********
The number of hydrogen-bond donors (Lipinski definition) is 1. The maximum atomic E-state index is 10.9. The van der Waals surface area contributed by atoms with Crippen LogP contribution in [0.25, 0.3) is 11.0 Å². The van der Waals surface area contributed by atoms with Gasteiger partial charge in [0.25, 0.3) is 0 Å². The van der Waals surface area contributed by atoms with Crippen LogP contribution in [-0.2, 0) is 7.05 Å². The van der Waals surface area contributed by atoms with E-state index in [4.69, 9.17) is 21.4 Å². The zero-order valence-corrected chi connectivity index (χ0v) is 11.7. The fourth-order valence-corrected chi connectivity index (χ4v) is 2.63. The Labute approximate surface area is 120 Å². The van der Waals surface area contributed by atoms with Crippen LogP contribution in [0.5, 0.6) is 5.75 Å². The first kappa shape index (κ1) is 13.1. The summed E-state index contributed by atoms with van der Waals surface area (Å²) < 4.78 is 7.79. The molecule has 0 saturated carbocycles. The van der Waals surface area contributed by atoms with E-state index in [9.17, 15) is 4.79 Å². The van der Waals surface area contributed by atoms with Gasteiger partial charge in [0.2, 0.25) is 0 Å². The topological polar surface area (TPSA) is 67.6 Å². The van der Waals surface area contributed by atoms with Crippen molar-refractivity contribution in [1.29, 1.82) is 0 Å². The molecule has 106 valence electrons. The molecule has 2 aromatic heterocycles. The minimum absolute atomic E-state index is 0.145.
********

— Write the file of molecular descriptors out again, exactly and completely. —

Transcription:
The number of hydrogen-bond donors (Lipinski definition) is 1. The maximum atomic E-state index is 10.9. The van der Waals surface area contributed by atoms with Crippen LogP contribution in [0.25, 0.3) is 11.0 Å². The van der Waals surface area contributed by atoms with Gasteiger partial charge in [0.25, 0.3) is 0 Å². The van der Waals surface area contributed by atoms with Crippen LogP contribution in [-0.2, 0) is 7.05 Å². The van der Waals surface area contributed by atoms with E-state index in [4.69, 9.17) is 21.4 Å². The zero-order valence-corrected chi connectivity index (χ0v) is 11.7. The fourth-order valence-corrected chi connectivity index (χ4v) is 2.63. The Labute approximate surface area is 120 Å². The van der Waals surface area contributed by atoms with Crippen LogP contribution in [0.5, 0.6) is 5.75 Å². The first kappa shape index (κ1) is 13.1. The summed E-state index contributed by atoms with van der Waals surface area (Å²) < 4.78 is 7.79. The molecule has 0 saturated carbocycles. The van der Waals surface area contributed by atoms with E-state index in [9.17, 15) is 4.79 Å². The van der Waals surface area contributed by atoms with Gasteiger partial charge in [0.2, 0.25) is 0 Å². The topological polar surface area (TPSA) is 67.6 Å². The van der Waals surface area contributed by atoms with Crippen molar-refractivity contribution in [1.29, 1.82) is 0 Å². The molecule has 106 valence electrons. The molecule has 2 aromatic heterocycles. The minimum absolute atomic E-state index is 0.145.